Uruguay issued a similar statement condemning the military attacks by Israel in the Gaza Strip, which “caused dozens of civilian deaths and injuries, including women and children, in a disproportionate response to the launch of rockets against the Israeli territory on the part of armed Palestinian groups.” The statement also condemns the “repeated [rocket] launchings that put the civilian population in central and southern Israel at risk.” On the whole, this was not positively received by the Israeli ambassador to Uruguay. Finally, President Nicolás Maduro of Venezuela issued a statement lamenting the murders of three young Israelis, saying it is a case that “demands a full investigation.” He also rejected the attacks by Israeli forces in the Gaza Strip, saying:
the Bolivarian Government of Venezuelan energetically condemns the unjust, disproportionate and illegal military response of the State of Israel against the historic Palestinian nation and urges its government to immediately end this aggression which goes against international law and against the most elemental sense of respect for life and human dignity.
Clearly the language used by each country varies, but it is interesting to note that Venezuela’s response falls somewhere in the middle of the spectrum in terms of condemning the Israeli siege. The Venezuelan foreign ministry issued a separate statement on behalf of the ALBA counties which echoes the Venezuelan government’s statement and reaffirms the ALBA group’s “unconditional solidarity, support and influence for the people of Palestine before this new wave of violence.”
Outside South America, several other countries issued strong responses, including Cuba and El Salvador. Cuba’s foreign ministry condemned Israel for “us[ing] its military and technological superiority to execute a policy of collective punishment with a disproportionate use of force which causes civilian casualties and enormous material damage.” El Salvador issued a statement in which the government “strongly condemns and rejects Israel’s increased armed aggression against the Gaza Strip” which caused the “loss of human lives, hundreds of injuries and the flight of thousands of Palestinians from their homes, besides serious material damage.” Also, the statement explains that the U.N.’s legitimate self-defense clause “does not justify the use of disproportionate military force against another State, much less against its civilian population.”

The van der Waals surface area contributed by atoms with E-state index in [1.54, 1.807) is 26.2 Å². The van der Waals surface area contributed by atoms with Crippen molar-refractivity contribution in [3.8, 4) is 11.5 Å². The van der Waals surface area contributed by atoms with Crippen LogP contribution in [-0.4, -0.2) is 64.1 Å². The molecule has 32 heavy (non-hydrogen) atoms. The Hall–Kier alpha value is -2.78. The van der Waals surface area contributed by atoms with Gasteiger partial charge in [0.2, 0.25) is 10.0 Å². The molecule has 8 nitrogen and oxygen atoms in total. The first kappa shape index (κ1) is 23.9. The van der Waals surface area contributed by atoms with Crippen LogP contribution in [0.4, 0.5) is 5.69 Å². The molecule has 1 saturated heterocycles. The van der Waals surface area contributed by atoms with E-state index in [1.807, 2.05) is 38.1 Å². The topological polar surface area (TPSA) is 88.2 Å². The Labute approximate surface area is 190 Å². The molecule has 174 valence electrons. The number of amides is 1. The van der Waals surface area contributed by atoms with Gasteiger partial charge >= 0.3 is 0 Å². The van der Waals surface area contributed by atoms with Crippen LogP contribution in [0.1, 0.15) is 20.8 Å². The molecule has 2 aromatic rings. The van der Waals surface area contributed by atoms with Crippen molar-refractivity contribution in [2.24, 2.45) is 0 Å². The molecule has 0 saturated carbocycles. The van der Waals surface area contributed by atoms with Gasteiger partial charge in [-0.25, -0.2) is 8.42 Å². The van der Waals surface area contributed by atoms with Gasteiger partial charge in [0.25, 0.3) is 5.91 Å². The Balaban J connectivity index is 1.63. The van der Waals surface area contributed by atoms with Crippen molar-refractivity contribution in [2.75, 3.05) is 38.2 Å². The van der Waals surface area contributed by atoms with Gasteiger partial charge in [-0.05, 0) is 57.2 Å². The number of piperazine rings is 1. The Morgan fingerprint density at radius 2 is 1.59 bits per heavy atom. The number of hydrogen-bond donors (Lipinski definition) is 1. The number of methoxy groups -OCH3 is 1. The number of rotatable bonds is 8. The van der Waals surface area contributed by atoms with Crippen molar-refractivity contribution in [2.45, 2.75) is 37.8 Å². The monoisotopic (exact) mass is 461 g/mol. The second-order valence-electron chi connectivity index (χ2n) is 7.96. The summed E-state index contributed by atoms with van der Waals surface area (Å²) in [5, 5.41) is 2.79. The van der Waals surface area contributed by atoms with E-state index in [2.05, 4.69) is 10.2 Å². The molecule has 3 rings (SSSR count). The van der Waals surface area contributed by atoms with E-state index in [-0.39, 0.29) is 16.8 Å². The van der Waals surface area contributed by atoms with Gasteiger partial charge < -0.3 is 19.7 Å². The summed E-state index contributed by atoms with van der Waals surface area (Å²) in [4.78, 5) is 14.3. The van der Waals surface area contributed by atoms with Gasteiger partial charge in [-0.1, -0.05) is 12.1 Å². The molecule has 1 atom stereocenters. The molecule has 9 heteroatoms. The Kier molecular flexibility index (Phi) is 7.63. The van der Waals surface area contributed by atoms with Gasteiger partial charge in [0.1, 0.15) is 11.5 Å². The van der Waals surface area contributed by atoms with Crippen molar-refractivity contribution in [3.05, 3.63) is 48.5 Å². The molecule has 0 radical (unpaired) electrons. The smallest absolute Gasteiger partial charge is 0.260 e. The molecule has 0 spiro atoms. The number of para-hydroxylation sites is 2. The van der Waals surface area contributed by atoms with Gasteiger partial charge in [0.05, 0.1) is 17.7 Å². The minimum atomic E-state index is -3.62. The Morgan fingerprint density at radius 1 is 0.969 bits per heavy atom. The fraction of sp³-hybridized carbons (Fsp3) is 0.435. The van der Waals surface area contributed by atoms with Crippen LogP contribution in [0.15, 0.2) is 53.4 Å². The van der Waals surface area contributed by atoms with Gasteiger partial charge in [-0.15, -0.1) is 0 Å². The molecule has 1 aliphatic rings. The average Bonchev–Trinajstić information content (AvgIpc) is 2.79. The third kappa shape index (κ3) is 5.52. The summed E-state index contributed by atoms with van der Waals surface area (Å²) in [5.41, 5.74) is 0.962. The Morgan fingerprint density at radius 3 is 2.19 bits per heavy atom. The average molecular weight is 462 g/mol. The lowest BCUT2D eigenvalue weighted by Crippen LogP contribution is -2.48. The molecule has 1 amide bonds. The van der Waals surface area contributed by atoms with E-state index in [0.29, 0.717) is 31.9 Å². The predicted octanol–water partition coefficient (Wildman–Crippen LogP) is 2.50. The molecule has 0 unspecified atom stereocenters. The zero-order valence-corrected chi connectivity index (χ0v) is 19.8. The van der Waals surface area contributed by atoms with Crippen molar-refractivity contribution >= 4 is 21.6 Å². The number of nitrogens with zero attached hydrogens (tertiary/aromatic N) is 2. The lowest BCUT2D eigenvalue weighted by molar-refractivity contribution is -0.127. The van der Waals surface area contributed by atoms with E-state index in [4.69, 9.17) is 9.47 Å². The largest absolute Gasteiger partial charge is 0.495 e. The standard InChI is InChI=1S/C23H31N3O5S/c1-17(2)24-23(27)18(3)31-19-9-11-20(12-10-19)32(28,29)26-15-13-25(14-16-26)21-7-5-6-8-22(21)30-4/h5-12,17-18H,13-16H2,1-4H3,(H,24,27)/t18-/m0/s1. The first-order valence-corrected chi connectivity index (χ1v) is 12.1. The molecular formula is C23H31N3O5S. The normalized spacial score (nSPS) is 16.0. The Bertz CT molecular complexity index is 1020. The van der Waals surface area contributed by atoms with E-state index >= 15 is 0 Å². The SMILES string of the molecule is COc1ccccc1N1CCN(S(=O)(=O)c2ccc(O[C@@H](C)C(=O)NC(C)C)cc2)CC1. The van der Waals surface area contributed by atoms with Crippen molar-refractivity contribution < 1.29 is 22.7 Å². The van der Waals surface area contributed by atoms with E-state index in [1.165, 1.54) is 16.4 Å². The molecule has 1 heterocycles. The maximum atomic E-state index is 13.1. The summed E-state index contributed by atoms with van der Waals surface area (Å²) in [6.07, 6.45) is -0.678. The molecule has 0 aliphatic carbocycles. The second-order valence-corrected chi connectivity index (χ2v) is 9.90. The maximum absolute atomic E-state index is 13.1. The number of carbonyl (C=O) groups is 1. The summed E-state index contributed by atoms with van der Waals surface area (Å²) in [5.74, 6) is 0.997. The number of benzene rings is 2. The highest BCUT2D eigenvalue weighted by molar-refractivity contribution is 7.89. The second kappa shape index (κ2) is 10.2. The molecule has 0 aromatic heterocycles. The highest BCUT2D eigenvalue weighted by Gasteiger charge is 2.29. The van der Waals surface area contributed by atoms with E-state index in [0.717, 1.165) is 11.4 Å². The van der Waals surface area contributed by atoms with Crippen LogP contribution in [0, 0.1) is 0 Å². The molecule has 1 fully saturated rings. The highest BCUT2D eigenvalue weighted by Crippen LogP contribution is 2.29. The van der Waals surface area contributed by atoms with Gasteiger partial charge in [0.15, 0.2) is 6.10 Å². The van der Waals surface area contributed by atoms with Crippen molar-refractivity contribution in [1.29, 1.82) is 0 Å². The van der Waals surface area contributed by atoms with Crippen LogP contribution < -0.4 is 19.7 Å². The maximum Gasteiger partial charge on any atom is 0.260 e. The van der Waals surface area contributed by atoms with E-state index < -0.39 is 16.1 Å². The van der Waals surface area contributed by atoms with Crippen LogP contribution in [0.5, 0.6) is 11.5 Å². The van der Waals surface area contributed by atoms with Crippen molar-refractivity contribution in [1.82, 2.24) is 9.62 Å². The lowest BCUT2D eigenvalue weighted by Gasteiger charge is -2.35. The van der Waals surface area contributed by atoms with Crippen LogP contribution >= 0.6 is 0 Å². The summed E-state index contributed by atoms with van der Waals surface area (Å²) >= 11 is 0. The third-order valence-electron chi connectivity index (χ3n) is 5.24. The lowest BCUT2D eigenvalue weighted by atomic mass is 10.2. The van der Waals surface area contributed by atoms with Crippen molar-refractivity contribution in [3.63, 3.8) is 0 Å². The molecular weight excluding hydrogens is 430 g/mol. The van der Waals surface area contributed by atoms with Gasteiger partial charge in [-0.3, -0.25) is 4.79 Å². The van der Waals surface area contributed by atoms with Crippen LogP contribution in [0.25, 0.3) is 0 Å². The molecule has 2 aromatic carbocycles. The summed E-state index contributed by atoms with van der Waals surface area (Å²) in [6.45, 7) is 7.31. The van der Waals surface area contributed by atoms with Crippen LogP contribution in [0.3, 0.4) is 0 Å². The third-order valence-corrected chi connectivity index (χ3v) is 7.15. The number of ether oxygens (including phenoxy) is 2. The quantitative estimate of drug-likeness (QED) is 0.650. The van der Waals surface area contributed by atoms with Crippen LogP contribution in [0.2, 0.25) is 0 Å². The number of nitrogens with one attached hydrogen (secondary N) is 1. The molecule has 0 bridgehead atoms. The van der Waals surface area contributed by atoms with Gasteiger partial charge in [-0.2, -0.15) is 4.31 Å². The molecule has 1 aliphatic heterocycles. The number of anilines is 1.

As an historical aside, the United Nations declared 2014 the International Year of Solidarity with the Palestinian People, and several of the countries that introduced the resolution to the General Assembly were from Latin America, including Bolivia, Cuba, Ecuador, Guayana, Nicaragua, and Venezuela.
Colombia stands out, not only in South America but in Latin America as a whole, for condemning the “acts of violence and terrorism” against Israel and its civilian population. They called on both Israel and Palestine to end the confrontations and return to the dialogue and negotiation. Colombia has not supported U.N. membership for Palestine, abstaining during the 2012 vote.
More measured statements were issued by the governments of Costa Rica, Honduras [PDF], Mexico, and Peru. These statements typically called for a ceasefire, a peaceful resolution to the conflict, and condemned both sides equally for the violence. Several countries have not issued official responses, including the Dominican Republic, Guatemala, Haiti, Nicaragua, and Paraguay. Panama’s foreign minister did not release a dedicated statement on the recent events, but received the Israeli Ambassador for a meeting to strengthen the bilateral relationship during which time the Panamanian official expressed concern over the rise in violence in the Middle East and expressed support for a peaceful resolution.
These statements clearly show not only that the vast majority of Latin American countries are at odds with U.S. foreign policy, but also that these countries are more and more able to articulate opposing views that challenge U.S. State Department narratives. Back in 2010, CEPR examined the region’s response to Israel’s deadly raid of the Gaza Freedom Flotilla and then as now we found that there was a “hemispheric isolation of the U.S. on critical foreign policy issues.” While the era of U.S. supported coups and interference in the region is not over, significant progress has been made to increase national sovereignty and independence in Latin America, and these are changes that reverberate not just throughout the hemisphere, but across the world.
 In this blog post, estimates for casualties and other statistics included in official statements are quoted as written in the original versions, not corrected for the latest information available. The latest numbers for the death toll indicate over 550 killed since July 8, 2014.
Gaza, Occupied Palestine – On the 21st July at 2:17 PM, the IDF spokesperson released an image on twitter showing an aerial picture of a building marked as ‘Al-Wafa’ hospital. In the image there is a red circle, which they designated as the location from which a M75 rocket was launched.